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Articles by Section - Columnists


Will the ‘Trump effect’ oust Georgia incumbents?

Whether you like or dislike Donald Trump, there's no question he has pulled off an impressive political feat.

May 22, 2016 | Tom Crawford | Columnists


Democrats' divisiveness and the House of Cards

While there has been much consternation and media coverage of the split between Trump supporters and the Republican establishment in the past few months, the ...

May 22, 2016 | Jackie Gingrich Cushman | Columnists


A life in numbers

Numbers are how one keeps score. Those who engage in any competitive endeavor - business, sports, even weight loss - seek numbers to tell them how well ...

May 22, 2016 | Froma Harrop | Columnists


Your Mission -- Learning to Live

Donald Trump is the presumptive Republican nominee, and Hillary Clinton continues to battle Bernie Sanders for the Democratic nomination. This week, Trump stated that he ...

May 15, 2016 | Jackie Gingrich Cushman | Columnists


When did Gov. Deal become a liberal?

The casual political observer might be asking this question after taking in the events of the past few weeks: When did Nathan Deal become a ...

May 14, 2016 | Tom Crawford | Columnists


It’s been a strange election year

When friends ask me if I'm ever going to retire as a working journalist, I respond, "How can I leave when I'm having ...

May 10, 2016 | Tom Crawford | Columnists


Trump drives spike into culture war politics

Days before the Indiana primary, Ted Cruz paraded his two young daughters in matching pink dresses and spoke darkly of "putting little girls alone in ...

May 10, 2016 | By Froma Harrop | Columnists


The PSC should learn how to say ‘no’

Imagine that you are the loan officer at the local community bank.

May 01, 2016 | Tom Crawford | Columnists


Trump's triumph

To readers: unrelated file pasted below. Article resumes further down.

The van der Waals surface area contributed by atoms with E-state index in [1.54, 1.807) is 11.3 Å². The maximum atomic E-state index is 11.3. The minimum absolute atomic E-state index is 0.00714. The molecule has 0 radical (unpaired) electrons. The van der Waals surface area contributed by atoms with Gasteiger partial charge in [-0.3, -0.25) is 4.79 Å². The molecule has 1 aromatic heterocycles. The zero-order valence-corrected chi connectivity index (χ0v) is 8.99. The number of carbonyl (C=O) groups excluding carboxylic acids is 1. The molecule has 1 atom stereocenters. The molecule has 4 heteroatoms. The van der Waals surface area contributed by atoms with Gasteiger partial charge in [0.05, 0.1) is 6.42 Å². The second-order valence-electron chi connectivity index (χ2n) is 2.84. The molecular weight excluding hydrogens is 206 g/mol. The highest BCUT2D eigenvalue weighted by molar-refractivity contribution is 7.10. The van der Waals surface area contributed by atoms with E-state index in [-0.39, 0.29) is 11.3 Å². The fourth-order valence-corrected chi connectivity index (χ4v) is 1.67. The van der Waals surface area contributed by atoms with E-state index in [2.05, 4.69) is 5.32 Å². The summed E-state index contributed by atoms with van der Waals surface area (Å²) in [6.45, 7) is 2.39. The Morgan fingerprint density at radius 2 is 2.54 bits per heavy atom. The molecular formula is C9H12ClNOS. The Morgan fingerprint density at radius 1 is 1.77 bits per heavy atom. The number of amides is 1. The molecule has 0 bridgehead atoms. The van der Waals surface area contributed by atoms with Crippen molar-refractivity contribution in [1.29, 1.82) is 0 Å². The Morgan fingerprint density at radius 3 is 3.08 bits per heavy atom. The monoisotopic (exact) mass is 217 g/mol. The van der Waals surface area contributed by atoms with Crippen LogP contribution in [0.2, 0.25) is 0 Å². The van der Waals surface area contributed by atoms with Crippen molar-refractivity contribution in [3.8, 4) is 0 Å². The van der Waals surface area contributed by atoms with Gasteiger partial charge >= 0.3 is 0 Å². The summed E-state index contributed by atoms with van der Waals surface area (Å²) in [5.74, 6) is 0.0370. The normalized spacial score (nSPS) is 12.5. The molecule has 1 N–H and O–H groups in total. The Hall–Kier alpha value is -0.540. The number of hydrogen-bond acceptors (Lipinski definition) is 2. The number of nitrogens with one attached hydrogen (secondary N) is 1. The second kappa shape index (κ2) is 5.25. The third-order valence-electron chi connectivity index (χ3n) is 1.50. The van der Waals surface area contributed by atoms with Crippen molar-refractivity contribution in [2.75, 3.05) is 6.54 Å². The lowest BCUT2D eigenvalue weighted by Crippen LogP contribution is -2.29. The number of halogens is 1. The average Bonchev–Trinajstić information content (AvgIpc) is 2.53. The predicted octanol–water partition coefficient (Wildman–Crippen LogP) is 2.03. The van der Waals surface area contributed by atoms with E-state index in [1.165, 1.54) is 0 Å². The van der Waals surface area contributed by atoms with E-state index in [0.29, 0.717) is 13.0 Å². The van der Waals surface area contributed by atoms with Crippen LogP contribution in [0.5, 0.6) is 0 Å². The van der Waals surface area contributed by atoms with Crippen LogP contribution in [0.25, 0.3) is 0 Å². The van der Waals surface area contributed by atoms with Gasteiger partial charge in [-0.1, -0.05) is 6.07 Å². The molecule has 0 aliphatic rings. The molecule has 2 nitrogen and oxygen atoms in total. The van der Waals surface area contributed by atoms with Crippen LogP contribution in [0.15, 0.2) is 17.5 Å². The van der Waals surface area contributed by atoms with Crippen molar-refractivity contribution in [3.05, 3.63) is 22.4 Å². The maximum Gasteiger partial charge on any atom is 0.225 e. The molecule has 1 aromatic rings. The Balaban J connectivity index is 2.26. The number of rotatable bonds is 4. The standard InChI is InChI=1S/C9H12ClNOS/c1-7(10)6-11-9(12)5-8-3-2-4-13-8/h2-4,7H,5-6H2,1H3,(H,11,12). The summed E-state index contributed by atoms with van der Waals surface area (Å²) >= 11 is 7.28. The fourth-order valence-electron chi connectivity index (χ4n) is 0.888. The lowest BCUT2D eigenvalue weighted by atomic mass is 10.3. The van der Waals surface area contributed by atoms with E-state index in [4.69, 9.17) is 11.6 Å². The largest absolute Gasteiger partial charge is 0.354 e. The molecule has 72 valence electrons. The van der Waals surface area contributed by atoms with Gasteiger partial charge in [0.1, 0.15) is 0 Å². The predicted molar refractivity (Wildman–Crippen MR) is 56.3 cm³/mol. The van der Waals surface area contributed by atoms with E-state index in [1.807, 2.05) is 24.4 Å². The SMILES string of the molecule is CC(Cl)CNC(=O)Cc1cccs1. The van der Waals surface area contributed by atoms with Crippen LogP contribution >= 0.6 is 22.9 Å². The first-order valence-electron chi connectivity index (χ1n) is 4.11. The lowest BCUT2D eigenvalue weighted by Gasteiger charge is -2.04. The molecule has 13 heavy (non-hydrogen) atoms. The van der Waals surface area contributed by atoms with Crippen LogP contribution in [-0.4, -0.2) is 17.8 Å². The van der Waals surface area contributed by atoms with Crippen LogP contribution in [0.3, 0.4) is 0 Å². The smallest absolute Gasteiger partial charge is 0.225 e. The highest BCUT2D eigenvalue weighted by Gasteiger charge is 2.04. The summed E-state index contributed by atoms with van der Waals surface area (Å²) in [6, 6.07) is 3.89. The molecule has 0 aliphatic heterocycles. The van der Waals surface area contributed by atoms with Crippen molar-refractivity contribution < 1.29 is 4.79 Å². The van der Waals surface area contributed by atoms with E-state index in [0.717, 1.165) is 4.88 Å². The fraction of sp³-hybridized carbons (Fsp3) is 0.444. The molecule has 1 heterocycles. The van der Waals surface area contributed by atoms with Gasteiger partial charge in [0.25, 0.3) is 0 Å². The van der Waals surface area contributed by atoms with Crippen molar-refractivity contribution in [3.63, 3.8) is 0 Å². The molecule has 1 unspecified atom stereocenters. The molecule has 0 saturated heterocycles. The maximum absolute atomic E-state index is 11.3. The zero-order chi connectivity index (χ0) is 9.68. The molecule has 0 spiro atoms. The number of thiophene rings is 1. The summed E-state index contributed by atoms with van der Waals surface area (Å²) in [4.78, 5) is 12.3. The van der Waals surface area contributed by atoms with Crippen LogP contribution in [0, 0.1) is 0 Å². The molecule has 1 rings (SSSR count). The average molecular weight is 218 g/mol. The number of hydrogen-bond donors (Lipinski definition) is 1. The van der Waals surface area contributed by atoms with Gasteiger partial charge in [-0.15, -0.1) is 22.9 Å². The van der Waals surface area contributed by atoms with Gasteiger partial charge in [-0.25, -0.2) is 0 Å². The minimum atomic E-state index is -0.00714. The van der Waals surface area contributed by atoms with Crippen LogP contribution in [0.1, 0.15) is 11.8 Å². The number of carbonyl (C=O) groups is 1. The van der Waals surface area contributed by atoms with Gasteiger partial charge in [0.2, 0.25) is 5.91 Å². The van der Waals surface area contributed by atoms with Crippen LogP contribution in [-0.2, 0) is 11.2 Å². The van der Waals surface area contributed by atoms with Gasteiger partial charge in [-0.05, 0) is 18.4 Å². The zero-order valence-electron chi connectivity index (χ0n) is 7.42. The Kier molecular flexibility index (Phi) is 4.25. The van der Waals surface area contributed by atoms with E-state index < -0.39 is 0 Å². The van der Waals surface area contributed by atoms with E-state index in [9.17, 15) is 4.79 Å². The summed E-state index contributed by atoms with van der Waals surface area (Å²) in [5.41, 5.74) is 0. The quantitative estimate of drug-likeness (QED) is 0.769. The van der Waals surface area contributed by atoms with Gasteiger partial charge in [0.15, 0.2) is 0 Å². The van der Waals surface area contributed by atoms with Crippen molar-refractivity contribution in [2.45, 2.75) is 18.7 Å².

Donald Trump's commanding win this week of all five of the Republican primaries provides him with enormous momentum for the final six weeks of ...

May 01, 2016 | Jackie Gingrich Cushman | Columnists


A tale of two speeches

Donald Trump gained a commanding win in New York this week, picking up 89 of the 95 New York state Republican delegates. The win brought ...

April 24, 2016 | Jackie Gingrich Cushman | Columnists


The Liberal Silent Majority

A few days before Bernie Sanders lost badly in the New York primary, 27,000 souls filled Washington Square Park, many wildly cheering him on ...

April 24, 2016 | Froma Harrop | Columnists


State senator defends religious freedom legislative efforts

A couple of weeks ago, I was highly critical of the efforts of proponents of the Religious Freedom Restoration Act and particularly of State Sen ...

April 24, 2016 | Dick Yarbrough | Columnists


Your elected officials want to keep you in the dark

Whenever you hear an elected official say they support the concept of "transparency" in government, you really shouldn't take them seriously. They usually don ...

April 17, 2016 | Tom Crawford | Columnists


Kasich's Why

With Republican frontrunner Donald Trump holding 744 of the 1,237 delegates needed to secure the nomination before the convention, the possibility of a contested ...

April 17, 2016 | Jackie Gingrich Cushman | Columnists


Sanders and the Snapchat Liberals

If the polls hold, scoring tickets to "Hamilton" will be as good as it's going to get for Bernie Sanders in New York. But ...